By Dan “Get off Me” George
In the immortal words of Bruce Buffer, “It’s Time!”
On the eve of perhaps the most anticipated UFC rematch in history, I hope to bring my fellow CP readers some insight on how to save your kneecaps from the bookies and perhaps even make a buck or two by trying to follow my logic with regards to potential winners and losers for UFC 148.
For the sake of brevity, I’d like to focus on the dogs. The real money is made betting on the underdogs, and besides, there is nothing more exciting than watching a guy like Alan Belcher twist and turn his way out of certain demise en route to cashing out at three times the amount you originally placed on him (Ed note: Way to rub it in, Dan).
All of our betting odds for this week’s enabler come courtesy of BestFightOdds, so let’s get it on!
I like Roller here, the price is fair and I do not see Alessio being able to do much but play defense in this fight. Look for Roller to pull out a decision while Alessio finds himself on the bottom or defending takedowns for the majority of the contest, not unlike his most recent decision loss to Mark Bocek at UFC 145. Simple.
This line has moved in favor of Fukuda slightly over the past 24hrs, showing that the public likes Fukuda more and more as the small underdog. I like Philippou if for nothing more than his performance against Court McGee, a fighter similar to Fukuda who likes to move forward and press the action. Philippou has ever-improving takedown defense and better striking than Fukuda, specifically with his hands, and I like him to stop Fukuda’s takedowns and make him pay with his fists.
Not with a ten foot pole, thank you very much. There is no way in hell would I touch Guillard at 30 cents on my dollar, and Camoes (or anyone, really) definitely has the ability to sub Melvin, especially given his propensity to throw as many flying knees as humanely possible against the grapplers he faces. If anything, I would look at the prop on the fight not going the distance, because I cannot see this fight being decided by the judges.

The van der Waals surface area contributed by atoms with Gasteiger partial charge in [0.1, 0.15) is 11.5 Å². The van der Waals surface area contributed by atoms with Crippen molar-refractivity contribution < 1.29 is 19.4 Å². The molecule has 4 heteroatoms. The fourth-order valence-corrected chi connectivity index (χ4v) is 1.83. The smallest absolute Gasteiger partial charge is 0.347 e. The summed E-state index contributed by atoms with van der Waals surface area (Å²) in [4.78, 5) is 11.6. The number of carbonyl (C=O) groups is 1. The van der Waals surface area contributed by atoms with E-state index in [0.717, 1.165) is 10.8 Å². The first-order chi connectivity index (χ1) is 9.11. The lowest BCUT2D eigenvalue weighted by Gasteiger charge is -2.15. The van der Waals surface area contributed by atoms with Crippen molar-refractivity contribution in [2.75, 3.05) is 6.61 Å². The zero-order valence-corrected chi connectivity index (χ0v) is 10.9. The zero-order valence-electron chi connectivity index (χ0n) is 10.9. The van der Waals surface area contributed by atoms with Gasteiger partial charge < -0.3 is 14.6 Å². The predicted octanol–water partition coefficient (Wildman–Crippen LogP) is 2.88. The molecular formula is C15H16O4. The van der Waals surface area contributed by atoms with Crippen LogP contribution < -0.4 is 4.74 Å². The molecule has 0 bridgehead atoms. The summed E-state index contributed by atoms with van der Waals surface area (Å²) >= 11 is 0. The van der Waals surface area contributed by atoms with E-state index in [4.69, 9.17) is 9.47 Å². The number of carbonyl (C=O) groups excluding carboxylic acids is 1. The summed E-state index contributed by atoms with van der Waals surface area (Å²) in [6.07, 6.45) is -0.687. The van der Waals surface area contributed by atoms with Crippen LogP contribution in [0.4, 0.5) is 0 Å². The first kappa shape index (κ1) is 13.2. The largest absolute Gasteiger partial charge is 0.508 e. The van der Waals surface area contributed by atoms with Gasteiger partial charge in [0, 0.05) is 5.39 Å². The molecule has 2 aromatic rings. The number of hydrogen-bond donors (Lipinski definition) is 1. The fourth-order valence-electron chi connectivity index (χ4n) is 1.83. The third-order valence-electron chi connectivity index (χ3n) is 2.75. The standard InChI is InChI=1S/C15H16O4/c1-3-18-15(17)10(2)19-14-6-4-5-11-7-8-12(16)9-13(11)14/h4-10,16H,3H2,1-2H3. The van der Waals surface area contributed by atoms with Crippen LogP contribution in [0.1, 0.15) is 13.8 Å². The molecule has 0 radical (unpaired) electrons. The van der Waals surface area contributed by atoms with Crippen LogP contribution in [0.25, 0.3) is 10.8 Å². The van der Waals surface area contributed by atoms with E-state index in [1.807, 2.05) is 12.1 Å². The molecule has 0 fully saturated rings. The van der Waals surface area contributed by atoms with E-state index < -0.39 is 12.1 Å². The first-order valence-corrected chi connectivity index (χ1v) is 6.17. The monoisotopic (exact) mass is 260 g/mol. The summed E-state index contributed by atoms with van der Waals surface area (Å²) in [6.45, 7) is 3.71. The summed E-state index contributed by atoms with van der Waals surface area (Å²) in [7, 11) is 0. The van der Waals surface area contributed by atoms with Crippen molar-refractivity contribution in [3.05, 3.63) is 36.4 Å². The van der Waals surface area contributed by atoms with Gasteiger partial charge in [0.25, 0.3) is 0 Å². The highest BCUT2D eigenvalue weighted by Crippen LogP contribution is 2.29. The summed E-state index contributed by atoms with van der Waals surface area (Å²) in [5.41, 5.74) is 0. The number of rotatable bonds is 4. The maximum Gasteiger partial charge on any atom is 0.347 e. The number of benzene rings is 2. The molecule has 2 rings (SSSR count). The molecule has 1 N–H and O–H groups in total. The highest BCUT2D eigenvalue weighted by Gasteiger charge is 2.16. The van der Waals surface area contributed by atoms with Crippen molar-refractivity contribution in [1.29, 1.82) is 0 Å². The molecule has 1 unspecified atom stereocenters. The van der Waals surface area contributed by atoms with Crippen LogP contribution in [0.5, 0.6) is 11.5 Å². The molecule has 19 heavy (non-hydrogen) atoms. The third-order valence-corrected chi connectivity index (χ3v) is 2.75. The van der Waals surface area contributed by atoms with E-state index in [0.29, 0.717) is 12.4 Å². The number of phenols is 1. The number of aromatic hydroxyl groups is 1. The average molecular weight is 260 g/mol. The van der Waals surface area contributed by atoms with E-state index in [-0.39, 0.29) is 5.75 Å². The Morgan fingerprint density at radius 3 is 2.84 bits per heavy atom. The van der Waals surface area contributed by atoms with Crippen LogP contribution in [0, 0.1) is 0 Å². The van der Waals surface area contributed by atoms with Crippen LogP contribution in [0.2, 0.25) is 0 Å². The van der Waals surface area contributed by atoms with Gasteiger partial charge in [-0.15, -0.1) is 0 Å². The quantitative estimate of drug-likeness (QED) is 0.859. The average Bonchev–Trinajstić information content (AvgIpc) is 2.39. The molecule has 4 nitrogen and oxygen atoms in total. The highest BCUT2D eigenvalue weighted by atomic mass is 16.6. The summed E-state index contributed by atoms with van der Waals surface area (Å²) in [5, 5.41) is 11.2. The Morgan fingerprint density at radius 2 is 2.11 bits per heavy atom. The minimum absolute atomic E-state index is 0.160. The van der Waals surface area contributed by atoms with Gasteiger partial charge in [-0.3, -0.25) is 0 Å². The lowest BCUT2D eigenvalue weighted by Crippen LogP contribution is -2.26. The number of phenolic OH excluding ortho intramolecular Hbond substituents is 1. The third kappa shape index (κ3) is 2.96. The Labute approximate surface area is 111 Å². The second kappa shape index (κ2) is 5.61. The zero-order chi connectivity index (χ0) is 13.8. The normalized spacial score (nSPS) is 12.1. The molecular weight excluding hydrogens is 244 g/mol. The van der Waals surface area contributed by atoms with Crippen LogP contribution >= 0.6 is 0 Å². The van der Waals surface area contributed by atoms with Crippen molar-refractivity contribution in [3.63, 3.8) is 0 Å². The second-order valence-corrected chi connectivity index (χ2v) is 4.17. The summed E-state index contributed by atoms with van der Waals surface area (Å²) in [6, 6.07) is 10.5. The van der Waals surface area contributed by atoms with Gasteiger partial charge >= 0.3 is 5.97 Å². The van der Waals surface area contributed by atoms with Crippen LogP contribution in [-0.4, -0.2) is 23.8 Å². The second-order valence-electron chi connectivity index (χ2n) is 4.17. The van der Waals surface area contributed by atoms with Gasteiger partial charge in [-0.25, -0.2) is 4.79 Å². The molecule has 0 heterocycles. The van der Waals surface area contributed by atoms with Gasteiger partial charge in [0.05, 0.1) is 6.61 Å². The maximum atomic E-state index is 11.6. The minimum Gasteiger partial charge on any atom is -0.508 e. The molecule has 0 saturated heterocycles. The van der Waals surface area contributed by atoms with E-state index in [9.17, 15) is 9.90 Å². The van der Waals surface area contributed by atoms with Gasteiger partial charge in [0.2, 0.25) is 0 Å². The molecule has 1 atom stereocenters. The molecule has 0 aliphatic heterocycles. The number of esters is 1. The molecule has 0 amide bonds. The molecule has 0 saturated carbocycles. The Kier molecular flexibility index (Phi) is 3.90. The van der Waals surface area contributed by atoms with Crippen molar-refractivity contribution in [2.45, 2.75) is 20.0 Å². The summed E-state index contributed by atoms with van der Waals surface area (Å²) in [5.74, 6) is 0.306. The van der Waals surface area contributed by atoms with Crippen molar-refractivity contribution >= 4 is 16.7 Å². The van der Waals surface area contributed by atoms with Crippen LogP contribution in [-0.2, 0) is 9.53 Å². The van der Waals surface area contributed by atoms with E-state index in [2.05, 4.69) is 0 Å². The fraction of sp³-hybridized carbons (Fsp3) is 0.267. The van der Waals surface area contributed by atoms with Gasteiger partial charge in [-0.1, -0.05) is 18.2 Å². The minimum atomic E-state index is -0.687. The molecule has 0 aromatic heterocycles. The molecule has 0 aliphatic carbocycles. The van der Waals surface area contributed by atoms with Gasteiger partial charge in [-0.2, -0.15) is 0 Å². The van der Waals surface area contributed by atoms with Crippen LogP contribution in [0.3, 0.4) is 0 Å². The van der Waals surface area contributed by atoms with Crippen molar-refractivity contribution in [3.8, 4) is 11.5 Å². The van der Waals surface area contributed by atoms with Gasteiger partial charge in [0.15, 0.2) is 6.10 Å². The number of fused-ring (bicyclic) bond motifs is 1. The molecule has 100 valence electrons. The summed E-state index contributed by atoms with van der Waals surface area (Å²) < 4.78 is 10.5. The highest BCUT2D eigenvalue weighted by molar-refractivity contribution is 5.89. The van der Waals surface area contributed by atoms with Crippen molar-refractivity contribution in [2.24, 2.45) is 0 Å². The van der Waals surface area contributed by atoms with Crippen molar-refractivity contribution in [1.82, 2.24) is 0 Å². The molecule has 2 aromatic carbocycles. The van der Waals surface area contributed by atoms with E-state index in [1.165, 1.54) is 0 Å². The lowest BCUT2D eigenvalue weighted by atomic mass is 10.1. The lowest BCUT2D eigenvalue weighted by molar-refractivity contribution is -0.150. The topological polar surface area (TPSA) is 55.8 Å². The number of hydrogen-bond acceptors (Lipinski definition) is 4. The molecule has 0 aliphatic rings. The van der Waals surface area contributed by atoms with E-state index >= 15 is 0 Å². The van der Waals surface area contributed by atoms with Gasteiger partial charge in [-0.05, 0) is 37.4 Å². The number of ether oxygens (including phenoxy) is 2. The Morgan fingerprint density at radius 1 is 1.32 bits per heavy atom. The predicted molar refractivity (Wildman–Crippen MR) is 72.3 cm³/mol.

I like “The Eagle” for this one. He’s undefeated, relentless with his forward pressure and wrestling, and is not afraid to swing for the fences in the meantime. Tibau is in -200 territory and often relies on his ground game to get him to a decision win. I think the Khabib uses his Judo, Sambo, and size advantage to keep Tibau against the fence, maybe finishing Tibau later in the fight or winning on the score cards.
My heart wants Menjivar, but Easton has this propensity to win closely contested fights on the cards. It is basically a pick’em, and gun to my head, I am leaning towards Easton. Ivan has always had trouble with wrestlers throughout his career, and may simply be outgunned when forced to deal with the ridiculous speed and power of Easton.
Is there a prop for a fight ending via signature guillotine submission? How this fight even came to fruition is beyond me, but I still don’t like -500 and up territory even in a parlay. How many people got burned by Boetsch or Varner recently by putting -500 and up fighters in parlays? I think Mendes wins, but again, the prop Mendes wins by TKO, Sub or DQ is the way to go to make something off this fight.